Students Play with Dots: Math Circle Followup

I talked about my experience in a teacher math circle in a recent post and spent some of that time describing how we played with the initial prompt: How many squares are in a 4×4 dot pattern. What are the areas? You can read that post to get a run down on what I did and where the group went with it.  I wanted to present the same task to my students and see what they did. 

I had a plan for Friday morning which had students revisit some work from the day before and provide justifications to each other on the rules they had written for a series of pattern questions. I knew they all had had a rough go at it the day before and I wanted a bit more time to look into original responses and plan a better way to debrief and move forward so at the last minute I decided it was the perfect time to pitch the dot pattern prompt from the Math Circle. It was Friday. They could play and hopefully I’d inspired at least one to go home and think over the weekend. Here is what went down:

I projected the 4 by 4 dot pattern on the board and and asked students how many squares they could find and what the area of those squares were. They worked alone or in pairs with either graph paper on the table white boards.  Right away students started to dig in and after a bit of chatter, 14 became the it number to arrive at (with areas 1, 4, and 9 units squared). High fives all around, we were done!

Except… one student chimed in: “Mmmm… do diamonds count?”

Me: What do you mean? What is a diamond?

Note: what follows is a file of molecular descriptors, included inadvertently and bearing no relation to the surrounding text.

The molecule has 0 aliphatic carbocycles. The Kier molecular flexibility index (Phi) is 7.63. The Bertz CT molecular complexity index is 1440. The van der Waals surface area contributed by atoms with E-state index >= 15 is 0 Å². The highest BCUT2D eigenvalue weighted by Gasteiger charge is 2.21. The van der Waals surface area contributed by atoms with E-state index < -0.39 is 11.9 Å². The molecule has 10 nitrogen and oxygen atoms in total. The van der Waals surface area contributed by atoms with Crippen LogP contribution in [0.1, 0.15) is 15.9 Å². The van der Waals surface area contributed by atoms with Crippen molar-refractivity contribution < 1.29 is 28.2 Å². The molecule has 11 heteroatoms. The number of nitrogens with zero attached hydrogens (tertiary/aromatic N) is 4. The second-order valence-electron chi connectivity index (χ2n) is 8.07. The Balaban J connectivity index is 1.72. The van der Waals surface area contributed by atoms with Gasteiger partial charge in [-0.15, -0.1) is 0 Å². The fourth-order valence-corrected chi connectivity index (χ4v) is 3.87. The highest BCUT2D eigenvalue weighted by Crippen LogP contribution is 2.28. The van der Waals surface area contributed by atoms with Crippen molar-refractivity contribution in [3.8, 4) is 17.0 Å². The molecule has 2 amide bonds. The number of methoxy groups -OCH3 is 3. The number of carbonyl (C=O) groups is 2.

Std: This! (holds up some sticky notes at an angle)

All Stds: Shoot!

Me: ….?

Stds: Looks like we have more work to do.

They all quickly jumped back in to find more squares. I heard a few comments like ‘My brain hurts!” and “There is so much going on here!” but I wandered around a took note of different approaches. By this point, they’d self grouped into larger teams of about 3-4 students around a central paper or white board. (This seemed to fall in line with my experience. I played on my own until it looked more exciting to join up with others).

Part way through the group work, I asked by students to call out sizes, number of squares, and areas that they found to begin tracking on the class board. Then I asked students to come up and add in squares they had more trouble describing. As can be seen in the pictures, originally a group gave me a 4×4. I left it up until the group itself had trouble drawing it and then realized it was actually a 3×3.

Areas and Size of the diamond squared proved tricky for some students. I didn’t give away Pythagorean theorem (Thanks, Dan!) And instead encouraged them to visually determine the area. The 4 1/2 squares came out and they found an area of 2. I then asked them to tell me what that meant for a side length (√2) . While I was having that conversation with one group, another leaned over and said they’d used Pythagorean’s Theorem and asked if that was okay. I had them go up to the board and explain why it worked and then more groups began using it, especially for the 5 u² squares.